Plan out your long–term workload via a project roadmap. Set a monthly or quarterly deliverable schedule for the project’s life for completed workload and annotate it with risk factors.
5. Plan for challenges
Resource scarcity is a reality in even the best-funded companies. Some of the most successful companies will set strict budgets for time and expenses and may not budge to procure additional resources. The ability to control both your team and its results is a cornerstone of workload management.
The best way to analyze your workload management and mitigate problems is by using the right tools. A full PM suite such as Azure DevOps or Jira is a common solution for larger projects. Other options include Trello, Asana, and Basecamp. Among their advantages are instant task modeling, the ability to control each step of a task, assigning specific terms, instant reports, etc.
No matter your choice, from a workload management perspective, reports are essential to optimize productivity. In daily meetings, you can bring up bug reports, velocity, burndown, and other important factors to investigate any lags in productivity.
For instance, if you promote a website, you need in–time reports reflecting current search results positions, visitor numbers changes, a number of links to the website, etc. Those reports are easy to make automatically by using the SEO Report Generator that includes various report options and gathers website performance data, keyword ranking analysis, competitor research, etc.
Conflict and motivation management
Proper workflow management is nothing without these two essential components. You must learn how to motivate your team and avoid conflicts. It is not just an obvious fact but a basis for numerous research attempts and discoveries.
It can be crucial in raising productivity. At the same time, its lack can destroy a team and the project as a whole. A motivated member is significantly more productive than an unmotivated professional. Here are basic recommendations:
- Involve your team in the process. The best methods are personal interviews and group meetings. Use live presentations with Q&A sections. They must not be boring and contain only pertinent details. During personal chats with members, emphasize their importance for the project, and ensure the tasks they get do not exceed their abilities.
- Let members feel their contribution to the project. For instance, even minor success, a well-drawn button for the website, must not be ignored. Examine all the results by highlighting the most successful parts. Explain how these parts will affect the final global result.
- Your faith and optimism are important. Team members look at their team leader, copy their appearance and mood directly or subconsciously. You need to feel the atmosphere and extinguish possible tensions. The best ways to do it are a simple smile, a couple of business compliments, recognizing work well done, or a good story from real life.
- Assign detailed and clear tasks. When a team member knows exactly what to do, it will be easier for them to meet the deadline and bring qualitative results.
- Give adequate feedback. It does not concern a teacher giving a student good or bad grades. You need to emphasize positive moments, compare the progress of different team members, and always mention the practical results of their activity.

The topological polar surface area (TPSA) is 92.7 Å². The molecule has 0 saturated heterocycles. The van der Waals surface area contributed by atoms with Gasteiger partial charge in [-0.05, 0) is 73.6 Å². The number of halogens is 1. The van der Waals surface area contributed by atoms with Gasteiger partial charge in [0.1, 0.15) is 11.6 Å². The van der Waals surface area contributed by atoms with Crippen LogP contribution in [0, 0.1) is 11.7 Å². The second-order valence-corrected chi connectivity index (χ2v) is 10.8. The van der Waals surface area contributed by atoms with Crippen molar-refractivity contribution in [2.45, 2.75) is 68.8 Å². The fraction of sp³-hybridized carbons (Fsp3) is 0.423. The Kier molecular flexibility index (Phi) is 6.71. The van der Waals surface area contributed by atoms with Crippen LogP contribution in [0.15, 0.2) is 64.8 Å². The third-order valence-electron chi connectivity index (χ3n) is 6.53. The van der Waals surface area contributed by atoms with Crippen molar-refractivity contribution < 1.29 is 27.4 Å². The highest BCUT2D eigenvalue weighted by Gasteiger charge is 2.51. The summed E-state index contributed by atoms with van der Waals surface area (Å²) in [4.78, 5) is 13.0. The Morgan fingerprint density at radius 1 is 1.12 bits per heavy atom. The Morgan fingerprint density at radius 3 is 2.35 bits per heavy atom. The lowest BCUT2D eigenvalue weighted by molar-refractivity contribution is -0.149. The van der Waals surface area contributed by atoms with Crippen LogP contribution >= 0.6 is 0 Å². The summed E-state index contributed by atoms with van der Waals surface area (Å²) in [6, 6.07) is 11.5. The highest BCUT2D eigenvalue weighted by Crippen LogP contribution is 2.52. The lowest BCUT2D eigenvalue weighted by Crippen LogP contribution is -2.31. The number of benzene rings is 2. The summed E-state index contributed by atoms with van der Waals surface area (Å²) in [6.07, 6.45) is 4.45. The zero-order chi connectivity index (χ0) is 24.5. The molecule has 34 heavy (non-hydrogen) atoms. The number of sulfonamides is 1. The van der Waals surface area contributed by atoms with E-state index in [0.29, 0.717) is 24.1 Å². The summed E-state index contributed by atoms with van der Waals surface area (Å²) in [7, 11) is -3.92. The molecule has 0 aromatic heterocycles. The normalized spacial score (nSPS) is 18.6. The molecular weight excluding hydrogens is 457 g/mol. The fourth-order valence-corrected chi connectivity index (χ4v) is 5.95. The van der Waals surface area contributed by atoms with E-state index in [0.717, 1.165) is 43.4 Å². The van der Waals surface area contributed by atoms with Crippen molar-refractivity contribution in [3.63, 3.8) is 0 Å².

Communication issues at work?
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No team can do without conflicts. As a leader, you need to resolve them and make them easier for both sides. Conflicts in a team are a separate discipline with its rules, terms, and knowledge systems. It will take hundreds of pages to cover the whole issue. Here, we’ll just give some general recommendations:
- The majority of conflicts inside a team appear due to an unwillingness to listen and to explain. Let a team member tell the full vision of the problem. Do not interrupt them. Ask if they have finished their explanation. Pay attention to the words and intonation that members use. From your side, do not tire a person with long monologues (they must not exceed 20 minutes).
- While explaining something, try using not only words but images, feelings, etc.
- If you need to criticize, do it properly. Speak only about your attitude toward the result of the work, not the person who has done it. Touch only action mistakes, not the features of personality. In your critical explanation, pay the majority of attention to work that has been done well (80% of the time). Mention what you expect to see in the future (15% of the time), and tell about things to be changed (5% of the time).
- Try to assign tasks according to the abilities of a member. If a team member cannot solve a task, it is better to delegate it to a more competent member. At the same time, you must not leave the first teammate without work. Suggest them taking a part of the responsibilities of the person who substitutes them. It is the only way to resolve a possible conflict without interrupting a team’s atmosphere and work process.
Leveraging workload strategies
Workload and team management are essential both for a separate project and a company as a whole. Mind the proper algorithm of your activities, use the proper tools, and learn the ups and downs of your team to obtain results.
As soon as you start applying the mechanisms described in this article, you’ll see positive changes. And in some time, you’ll experience enough to solve more complicated tasks simultaneously.